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Tim Cook blasphemed Monday night in San Francisco, at least from the perspective of his Silicon Valley brethren.
“We felt that the top stories should be selected by humans,” Cook said, discussing a new, curated section of Apple News devoted to the U.S. midterm elections in November. His reasoning: “To make sure that you’re not picking content simply to enrage people.”
The last thing Silicon Valley’s news aggregators want is human selection, you see. Google (googl) and Facebook (fb) thrive by algorithm. Popularity counts most, even if the beauty contest is gamed by state-sponsored trolls and other criminals. And more is always better than better because there’s money to be made here.
Again, Cook took issue with his neighboring Goliaths. “I’m not being critical of people who do something different,” Cook allowed, a sure sign he was about to be critical of two companies that profit mightily from re-purposing the news that others write while collecting data from readers, “but Apple has always stood for curation. We’ve always believed in quality, not quantity.”
Cook’s comments were self-serving—Apple (aapl) sells gadgets and services that run on them, not ads or data sets—but that didn’t make them any less refreshing. Quality may not always be a better business model, but it’s infinitely more satisfying. Never perfect, Apple nevertheless has the high ground on this issue. Cook said Apple News will employ its own writers to supplement what it gets from other sources. He also said the company will turn to topics other than the midterm elections.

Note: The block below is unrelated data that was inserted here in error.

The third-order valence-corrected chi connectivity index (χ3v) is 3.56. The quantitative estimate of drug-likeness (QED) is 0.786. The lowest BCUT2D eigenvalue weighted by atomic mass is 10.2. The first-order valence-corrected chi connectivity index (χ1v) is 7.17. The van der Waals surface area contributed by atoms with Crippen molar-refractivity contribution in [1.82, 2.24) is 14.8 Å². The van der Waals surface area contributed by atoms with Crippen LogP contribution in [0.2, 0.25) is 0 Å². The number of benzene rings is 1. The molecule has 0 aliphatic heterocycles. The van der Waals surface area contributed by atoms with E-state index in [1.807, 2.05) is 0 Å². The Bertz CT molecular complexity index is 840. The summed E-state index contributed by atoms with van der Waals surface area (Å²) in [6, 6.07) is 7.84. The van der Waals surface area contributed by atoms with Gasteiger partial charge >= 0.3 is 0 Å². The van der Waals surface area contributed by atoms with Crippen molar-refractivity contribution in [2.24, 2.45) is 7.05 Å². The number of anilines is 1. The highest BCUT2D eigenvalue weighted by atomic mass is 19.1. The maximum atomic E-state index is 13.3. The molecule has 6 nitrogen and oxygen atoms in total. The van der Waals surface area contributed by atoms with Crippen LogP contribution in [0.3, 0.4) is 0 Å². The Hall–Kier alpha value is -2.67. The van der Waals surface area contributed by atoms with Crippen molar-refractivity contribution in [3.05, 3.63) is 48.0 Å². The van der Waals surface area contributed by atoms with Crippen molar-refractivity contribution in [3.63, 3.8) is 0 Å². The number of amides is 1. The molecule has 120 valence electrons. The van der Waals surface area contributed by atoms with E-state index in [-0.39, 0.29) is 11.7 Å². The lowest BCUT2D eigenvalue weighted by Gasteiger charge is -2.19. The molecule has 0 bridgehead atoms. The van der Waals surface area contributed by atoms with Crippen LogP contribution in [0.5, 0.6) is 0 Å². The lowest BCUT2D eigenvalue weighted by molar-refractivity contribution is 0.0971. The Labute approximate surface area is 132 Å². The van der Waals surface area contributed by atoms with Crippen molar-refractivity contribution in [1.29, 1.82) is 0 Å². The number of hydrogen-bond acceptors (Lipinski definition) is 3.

Cook was the opening speaker at the annual meeting of Fortune’s CEO Initiative, a community dedicated to exploring how business can improve the world through its profit-making activities. The Apple CEO, about to hit the seven-year-mark in the job, has been outspoken on issues like immigration, equality, privacy, human rights, and the environment. He carefully draws the distinction between commenting on policy (good) and politics (bad).
A beta tester or Apple’s announced-but-unreleased “Screen Time” feature to help users monitor their over-reliance on smartphones, Cook said he’s cut down on his use of notifications and also has begun picking up his phone less.
Because more isn’t always better. And quality tends to win out in the end.